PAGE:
The efficacy of intravenous immunoglobulin (IVIG) in the treatment of acute myocarditis remains controversial. The aim of this study was to conduct a meta-analysis to assess the efficacy of IVIG in children and adults with acute myocarditis.We searched PubMed, Scopus, Embase, Medline, the Cochrane Library, Google Scholar, and the ClinicalTrials.gov website. Eligible studies were clinical trials of patients with acute myocarditis who received IVIG therapy. Pooled odds ratios (ORs) and 95% confidence intervals (CIs) were used to estimate the outcomes.Thirteen studies with 1534 cases were incorporated into our meta-analysis. Pooled results showed that IVIG therapy significantly reduced in-hospital mortality (OR: 0.44, 95% CI 0.17 to 0.71, P < 0.001) and improved the left ventricular ejection fraction (LVEF) (OR: 1.73, 95% CI 1.34 to 2.13, P < 0.001) in acute myocarditis patients. Furthermore, patients with acute fulminant myocarditis (AFM) exhibited a significantly higher survival rate (OR: 2.80, 95% CI 1.16 to 6.77, P = 0.022) in the IVIG group.IVIG therapy can not only result in lower in-hospital mortality and superior recovery of left ventricular function in patients with acute myocarditis, but also increase the survival rate of AFM patients. The present study provides some supportive evidence for IVIG therapy in acute myocarditis patients.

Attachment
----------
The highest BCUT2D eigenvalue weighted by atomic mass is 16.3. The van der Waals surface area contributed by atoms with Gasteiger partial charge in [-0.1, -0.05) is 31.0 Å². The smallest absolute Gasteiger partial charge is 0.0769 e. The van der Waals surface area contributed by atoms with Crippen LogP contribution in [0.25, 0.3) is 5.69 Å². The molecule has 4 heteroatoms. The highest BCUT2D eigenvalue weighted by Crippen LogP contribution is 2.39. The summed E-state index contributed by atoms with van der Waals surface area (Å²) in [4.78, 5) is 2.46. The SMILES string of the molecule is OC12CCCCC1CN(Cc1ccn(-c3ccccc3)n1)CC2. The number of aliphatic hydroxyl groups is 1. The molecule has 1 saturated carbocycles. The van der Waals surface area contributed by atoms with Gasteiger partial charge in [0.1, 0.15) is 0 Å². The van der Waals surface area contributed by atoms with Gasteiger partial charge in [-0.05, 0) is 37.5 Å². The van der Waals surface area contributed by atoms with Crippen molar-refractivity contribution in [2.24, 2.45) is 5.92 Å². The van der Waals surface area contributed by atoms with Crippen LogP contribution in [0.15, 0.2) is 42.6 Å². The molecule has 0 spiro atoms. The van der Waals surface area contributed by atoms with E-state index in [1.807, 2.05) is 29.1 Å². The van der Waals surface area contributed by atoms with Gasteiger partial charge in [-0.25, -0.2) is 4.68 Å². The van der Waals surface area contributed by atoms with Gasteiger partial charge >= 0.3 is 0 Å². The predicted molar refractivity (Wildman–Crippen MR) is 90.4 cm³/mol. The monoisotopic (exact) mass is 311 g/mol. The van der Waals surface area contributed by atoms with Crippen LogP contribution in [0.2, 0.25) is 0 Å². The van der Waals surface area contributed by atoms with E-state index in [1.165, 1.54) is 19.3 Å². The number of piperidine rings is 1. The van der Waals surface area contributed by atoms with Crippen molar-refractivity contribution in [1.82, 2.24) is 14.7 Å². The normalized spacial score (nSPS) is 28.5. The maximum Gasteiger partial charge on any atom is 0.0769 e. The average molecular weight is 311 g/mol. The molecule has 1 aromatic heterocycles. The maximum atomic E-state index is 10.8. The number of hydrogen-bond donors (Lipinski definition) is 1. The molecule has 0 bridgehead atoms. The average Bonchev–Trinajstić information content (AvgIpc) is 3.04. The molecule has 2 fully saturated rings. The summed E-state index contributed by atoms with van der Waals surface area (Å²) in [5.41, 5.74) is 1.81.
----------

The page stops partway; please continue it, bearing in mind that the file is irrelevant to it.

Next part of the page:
A systematic review and meta-analysis comparing combined intravenous and topical tranexamic acid with intravenous administration alone in THA
Plos One. 2017;12((10)):e0186174.